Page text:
Q: Why use Evolve while you’re on the go?
A: It’s for everyone, at every level and doesn’t require any equipment. You can choose the length and type of workout and who you train with. It’s perfect for a hotel room and it’s the no-excuse tool for everyone that travels and doesn’t have a gym, class or personal trainer.
Q: How often do you travel and where do you go?
A: I’m a west coast kid at heart so I often travel to Los Angeles and Vancouver but I also take a few international trips every year along with fitness excursions to Costs Rica, Tanzania and Southeast Asia.
Q: What are some easy ways to fit exercise into your airport routine?
A: There are lots of ways to keep your body moving while you’re waiting around. Seated glute stretches are easy and discrete; place one ankle across the top of the opposite knee and hold. You can also stretch your postural muscles by rolling your shoulders back and down and squeezing the blades together. Walking up and down the aisle on a long flight also lets you stretch out your legs and increase your blood flow.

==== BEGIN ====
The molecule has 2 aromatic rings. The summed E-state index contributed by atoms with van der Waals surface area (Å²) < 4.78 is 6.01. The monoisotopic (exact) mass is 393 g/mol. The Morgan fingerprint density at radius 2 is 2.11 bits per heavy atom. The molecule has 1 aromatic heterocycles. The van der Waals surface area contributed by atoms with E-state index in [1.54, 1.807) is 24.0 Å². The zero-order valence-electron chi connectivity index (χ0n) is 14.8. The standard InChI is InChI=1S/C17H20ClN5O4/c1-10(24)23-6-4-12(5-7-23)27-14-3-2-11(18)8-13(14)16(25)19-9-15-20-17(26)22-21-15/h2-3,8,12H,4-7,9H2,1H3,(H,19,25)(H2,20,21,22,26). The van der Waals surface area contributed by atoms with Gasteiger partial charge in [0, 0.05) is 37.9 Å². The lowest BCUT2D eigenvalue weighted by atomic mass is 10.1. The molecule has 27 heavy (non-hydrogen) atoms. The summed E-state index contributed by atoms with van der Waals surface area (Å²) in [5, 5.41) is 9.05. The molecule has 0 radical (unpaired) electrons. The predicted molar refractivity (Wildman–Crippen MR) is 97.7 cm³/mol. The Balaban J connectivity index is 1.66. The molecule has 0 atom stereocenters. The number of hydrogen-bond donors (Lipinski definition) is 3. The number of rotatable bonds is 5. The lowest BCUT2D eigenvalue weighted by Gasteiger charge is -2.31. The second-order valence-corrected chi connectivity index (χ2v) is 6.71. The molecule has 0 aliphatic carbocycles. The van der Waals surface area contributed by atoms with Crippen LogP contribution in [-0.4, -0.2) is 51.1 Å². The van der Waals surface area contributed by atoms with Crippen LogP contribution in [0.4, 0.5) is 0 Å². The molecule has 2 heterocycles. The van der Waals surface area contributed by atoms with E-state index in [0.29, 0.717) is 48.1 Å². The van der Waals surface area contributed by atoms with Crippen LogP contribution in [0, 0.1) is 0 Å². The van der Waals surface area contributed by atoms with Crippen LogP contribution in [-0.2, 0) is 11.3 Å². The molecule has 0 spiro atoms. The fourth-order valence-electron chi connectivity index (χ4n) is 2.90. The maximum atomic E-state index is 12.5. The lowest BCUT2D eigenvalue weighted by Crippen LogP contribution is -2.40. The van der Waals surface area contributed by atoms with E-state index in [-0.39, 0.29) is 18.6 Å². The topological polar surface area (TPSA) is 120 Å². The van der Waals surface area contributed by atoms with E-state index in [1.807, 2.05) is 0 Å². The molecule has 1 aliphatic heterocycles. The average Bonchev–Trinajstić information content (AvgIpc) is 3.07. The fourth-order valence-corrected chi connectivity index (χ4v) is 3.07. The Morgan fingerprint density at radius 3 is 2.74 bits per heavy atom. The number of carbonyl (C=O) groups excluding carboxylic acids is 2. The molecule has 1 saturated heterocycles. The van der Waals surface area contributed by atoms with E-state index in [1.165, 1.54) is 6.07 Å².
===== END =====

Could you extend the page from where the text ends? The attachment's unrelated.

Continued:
Q: What do you use to compliment a travel-heavy lifestyle?
A: Evolve is my ultimate travel fitness tool. I get the motivation, variety and a guided workout to complete based on the time I have available. The travel pack feature is also great when I’m out of a wi-fi zone – I can pre-download Evolve workout programs, minimizing any excuses and maximizing accessibility.
This is a sponsored post. The content is paid for by our advertising partners. Learn more about Evolve Functional Fitness at evolvefunctionalfitness.com
Here’s your roundup of all today’s exciting George Stroumboulopoulos news: according to reports out of CBC and Rogers Media, the earringed one will be giving up his talk show, George Stroumboulopoulos Tonight, and accepting a new gig as the host of Hockey Night in Canada. The move is the first big staffing change to be announced by Rogers since it bought the rights to Canadian NHL broadcasts—including Hockey Night in Canada—for $5.2 billion late last year.